If I didn’t have to

You know that weird feeling where you see a famous person in real life? Where you catch a glimpse of some athlete at Starbucks or Ted Nugent at the frozen yogurt place? You feel weird…they’re out in the open, right in front of all the normal stuff like frozen yogurt machines or straws….and it’s cool, but…it’s a big let down because they aren’t what you imagined? Or you meet a great author and they’re rude to you (happened to pre-teen me)? The coolness is gone—the loftiness is brought down. They’re just like you and that’s…bad? They’ve…fallen?

The other day I listened to an interview with another Christian singer who has announced he’s quit the faith. He couldn’t have been more polite, but he described being a worship leader for a long time and how his doubts about God crept in, but he couldn’t address them because singing about Jesus was his livelihood. So he said this…”if I didn’t HAVE to believe in God, would I?” It’s so disheartening—I feel such a deep sadness when I hear about one of these guys, talking about standing at the microphone in front of a mega church and feeling conflicted. He knows how people like me will feel—like he’s fallen from his exalted place.

It stuck with me, and I asked myself the same question…if I didn’t teach Christian school, if I wasn’t married to a theologian, if my family hadn’t raised me a Christian, if…

And I felt like God was sort of standing in the corner, and I finally noticed Him.

My father told me, when I was in college, “Lindsay, there’s no religion—there’s one Jesus, and you either follow Him or you dont.” But long before that, when I was a 7-year-old working out my salvation with fear and trembling in the middle of the night, he told me this… “God isn’t afraid of your questions.”

The current crisis has led me into a lot of uncomfortable prayers, but I hope I keep asking God questions. And I don’t expect an answer, I just want… I don’t know what I want from Him. I guess I just want to be brave. Like other Christians were, when bombs were falling or Nazis were marching down the streets, or crops were drying up or doctors were out of options.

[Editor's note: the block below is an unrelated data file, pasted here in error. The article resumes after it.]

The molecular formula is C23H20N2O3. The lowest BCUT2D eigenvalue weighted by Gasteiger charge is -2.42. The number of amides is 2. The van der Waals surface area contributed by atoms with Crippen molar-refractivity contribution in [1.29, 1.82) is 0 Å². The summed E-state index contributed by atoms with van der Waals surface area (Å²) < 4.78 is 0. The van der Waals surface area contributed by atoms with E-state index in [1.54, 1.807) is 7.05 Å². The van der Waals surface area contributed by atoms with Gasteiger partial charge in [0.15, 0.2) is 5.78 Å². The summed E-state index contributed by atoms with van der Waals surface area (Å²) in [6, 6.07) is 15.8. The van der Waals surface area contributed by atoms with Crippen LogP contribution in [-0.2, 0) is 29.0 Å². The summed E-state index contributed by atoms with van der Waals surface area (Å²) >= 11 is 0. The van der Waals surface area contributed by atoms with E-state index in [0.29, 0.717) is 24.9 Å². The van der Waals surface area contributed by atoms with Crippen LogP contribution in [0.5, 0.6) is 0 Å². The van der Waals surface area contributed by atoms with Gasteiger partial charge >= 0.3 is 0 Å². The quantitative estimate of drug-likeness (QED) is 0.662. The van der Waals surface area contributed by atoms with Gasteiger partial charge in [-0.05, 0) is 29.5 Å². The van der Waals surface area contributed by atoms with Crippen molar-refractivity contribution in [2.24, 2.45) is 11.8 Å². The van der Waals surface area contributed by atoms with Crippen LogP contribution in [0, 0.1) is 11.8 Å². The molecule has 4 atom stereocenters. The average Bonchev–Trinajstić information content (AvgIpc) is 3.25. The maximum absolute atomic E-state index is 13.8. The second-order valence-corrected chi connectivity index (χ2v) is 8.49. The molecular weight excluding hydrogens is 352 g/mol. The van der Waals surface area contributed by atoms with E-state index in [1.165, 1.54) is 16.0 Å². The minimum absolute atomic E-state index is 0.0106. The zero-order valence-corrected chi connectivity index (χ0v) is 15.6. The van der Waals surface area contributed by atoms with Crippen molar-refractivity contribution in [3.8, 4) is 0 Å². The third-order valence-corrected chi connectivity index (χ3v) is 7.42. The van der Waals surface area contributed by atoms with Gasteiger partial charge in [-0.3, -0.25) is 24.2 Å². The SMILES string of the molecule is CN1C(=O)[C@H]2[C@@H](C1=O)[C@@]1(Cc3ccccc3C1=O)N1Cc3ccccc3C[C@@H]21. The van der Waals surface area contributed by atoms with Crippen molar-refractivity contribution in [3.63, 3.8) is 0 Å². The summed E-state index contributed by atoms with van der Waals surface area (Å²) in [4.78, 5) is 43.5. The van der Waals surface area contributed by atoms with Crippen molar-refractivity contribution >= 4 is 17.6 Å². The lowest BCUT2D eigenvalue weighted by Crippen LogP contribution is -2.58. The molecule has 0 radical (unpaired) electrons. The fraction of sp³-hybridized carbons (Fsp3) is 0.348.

This blog started out so fun…highway driving and cookie baking and sewing Bobby McEgg back together. Now I bare my teeth and merge onto I35 nearly every morning. During quarantine I didn’t bake sourdough bread like everybody else, but I upped my cookie and biscuit game. Adulthood is so much less fun than it used to be—risks, guys, Risks everywhere. And the risk that our faith will suffer when things get hard…look, if other people fall away, who do I think I am?

So give us this day our daily bread, I guess…it really has become a day-by-day thing since this started in March, and we all had to count our days until we could “get back to normal”.

Andrew, if you’re older and you’re reading this, I want you to know that it’s ok to ask God questions like “why is this happening?” and “when will this be over?” Not because you’ll get an answer immediately, but because this inevitably leads to other questions. And God is not a stressed-out mom who doesn’t have time to talk about Charlie Brown and Snoopy—He isn’t afraid of your questions.

Eat your bread, team.

3 Comments

  1. Greg Dennison

    I’ve recently written about two big moments in my faith journey (the 1/26/96 and 2/15/96 episodes of my blog). That has gotten me thinking about how many people I knew back then aren’t practicing their faith anymore. It’s sad, but that’s their life and I can’t make them change. I think also I tend to forget that I was essentially led to Christ by people in their teens and 20s, and while I looked up to them as strong and mature Christians, they weren’t necessarily.

    Like

      1. Greg Dennison

        Very true. I don’t think I fully appreciated that part of human nature when I was 19.

        On a related note, I figured out eventually that human beings were fallible, even church leaders… I remember years ago, it would have been 2010 or 2011, telling someone I was dating and/or interested in at the time (“Acrux” from my old blog) about some of the problems I had with an overly legalistic church and then another church where the pastor made horrible false accusations against me. She said that she was surprised that I was still going to church, because a lot of people would have left the faith after being through what I went through. I thought about that, and I said, that’s true, but I knew that my issue was never directly with Jesus or the Bible, it was with human beings misinterpreting the Bible.

        Like

Leave a Reply

Fill in your details below or click an icon to log in:

WordPress.com Logo

You are commenting using your WordPress.com account. Log Out /  Change )

Google photo

You are commenting using your Google account. Log Out /  Change )

Twitter picture

You are commenting using your Twitter account. Log Out /  Change )

Facebook photo

You are commenting using your Facebook account. Log Out /  Change )

Connecting to %s